‘Hole in My Life’ book signing

Flipping+through+pages+in+the+morning+sunlight%2C++sophomore+Madison+Stowe+reads+%22Hole+in+My+Life.%22++Fans+of+the+book+eagerly+await+the+book+signing+on+Oct.+17+in+Chelsea+at+the+Washington+Street+Education+Center.
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‘Hole in My Life’ book signing

Flipping through pages in the morning sunlight,  sophomore Madison Stowe reads

Flipping through pages in the morning sunlight, sophomore Madison Stowe reads "Hole in My Life." Fans of the book eagerly await the book signing on Oct. 17 in Chelsea at the Washington Street Education Center.

Flipping through pages in the morning sunlight, sophomore Madison Stowe reads "Hole in My Life." Fans of the book eagerly await the book signing on Oct. 17 in Chelsea at the Washington Street Education Center.

Flipping through pages in the morning sunlight, sophomore Madison Stowe reads "Hole in My Life." Fans of the book eagerly await the book signing on Oct. 17 in Chelsea at the Washington Street Education Center.

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“I’m not doing anything wrong. I’m just afraid of the punishment,” wrote Jack Gantos in his book, “Hole in My Life.”

Held at Washington Street Education Center Auditorium in Chelsea, Michigan, Gantos will sign books on Saturday, October 17, at 11 a.m. “Hole in My Life” can also be found for free at Cravingz in Stockbridge or at the local library.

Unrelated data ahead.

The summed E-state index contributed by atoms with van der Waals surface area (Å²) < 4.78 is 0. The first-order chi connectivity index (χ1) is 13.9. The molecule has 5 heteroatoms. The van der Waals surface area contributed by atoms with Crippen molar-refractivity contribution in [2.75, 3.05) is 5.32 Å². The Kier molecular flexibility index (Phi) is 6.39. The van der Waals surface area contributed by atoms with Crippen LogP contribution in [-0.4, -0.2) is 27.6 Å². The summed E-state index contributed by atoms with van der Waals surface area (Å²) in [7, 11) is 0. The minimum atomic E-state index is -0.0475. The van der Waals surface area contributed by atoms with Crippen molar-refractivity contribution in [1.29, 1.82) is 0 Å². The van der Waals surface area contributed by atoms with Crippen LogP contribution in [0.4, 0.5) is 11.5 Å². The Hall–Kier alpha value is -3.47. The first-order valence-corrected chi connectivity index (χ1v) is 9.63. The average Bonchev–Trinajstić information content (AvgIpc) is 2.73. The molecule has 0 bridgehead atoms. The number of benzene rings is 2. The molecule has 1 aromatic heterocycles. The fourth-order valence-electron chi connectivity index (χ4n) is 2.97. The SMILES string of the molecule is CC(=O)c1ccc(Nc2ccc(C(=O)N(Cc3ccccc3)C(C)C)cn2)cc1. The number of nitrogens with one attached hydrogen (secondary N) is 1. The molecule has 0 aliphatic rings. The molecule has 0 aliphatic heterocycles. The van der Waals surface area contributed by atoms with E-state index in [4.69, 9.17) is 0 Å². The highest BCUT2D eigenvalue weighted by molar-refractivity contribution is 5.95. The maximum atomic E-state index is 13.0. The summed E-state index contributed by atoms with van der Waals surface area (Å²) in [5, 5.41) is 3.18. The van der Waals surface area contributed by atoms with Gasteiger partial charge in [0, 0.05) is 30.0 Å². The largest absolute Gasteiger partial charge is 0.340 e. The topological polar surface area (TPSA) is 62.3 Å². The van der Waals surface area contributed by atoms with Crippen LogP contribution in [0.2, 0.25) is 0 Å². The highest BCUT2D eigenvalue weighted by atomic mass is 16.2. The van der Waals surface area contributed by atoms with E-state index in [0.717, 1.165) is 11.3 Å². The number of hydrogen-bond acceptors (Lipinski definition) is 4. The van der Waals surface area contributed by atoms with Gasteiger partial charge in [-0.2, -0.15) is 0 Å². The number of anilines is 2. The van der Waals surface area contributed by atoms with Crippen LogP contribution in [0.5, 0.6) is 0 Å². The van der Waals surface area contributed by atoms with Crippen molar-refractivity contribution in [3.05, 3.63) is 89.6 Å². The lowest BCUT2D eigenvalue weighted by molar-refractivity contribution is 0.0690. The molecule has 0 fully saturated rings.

Sophomore Madison Stowe, while realizing the lesson, had a negative opinion of the book. “It doesn’t catch my attention,” Stowe said. “I’m reading it because it got recommended to me, and my friends are reading it.”

The piece of juvenile literature is about a young Jack Gantos that, in desperation for adventure, a way out of his job and college cash, foolishly agreed to help smuggle a yacht full of hashish from the Virgin Islands to New York City.

When caught, the government sentenced Gantos to six years in prison, forcing him to stare at the walls of his compact cell, with only writing to help him endure the “worst experience of his life.”

The story moves from one intense moment to the next–from his senior year in high school, to his brief drug-smuggling career, to being locked up in a cell, to discovering that he doesn’t just want to be a writer. The book is about how words changed a man’s life.

“It was neat how he always wanted to be a writer, and he ended up being one,” Suzanne Stahl, a worker at Cravingz, said.  

“It is a good book for young people to read because it seems so relatable,” said English teacher Alaina Feliks about the main protagonist. “He’s not a terrible person or a horrible criminal. He’s just a kid that makes a really bad choice, and that has a big consequence.”

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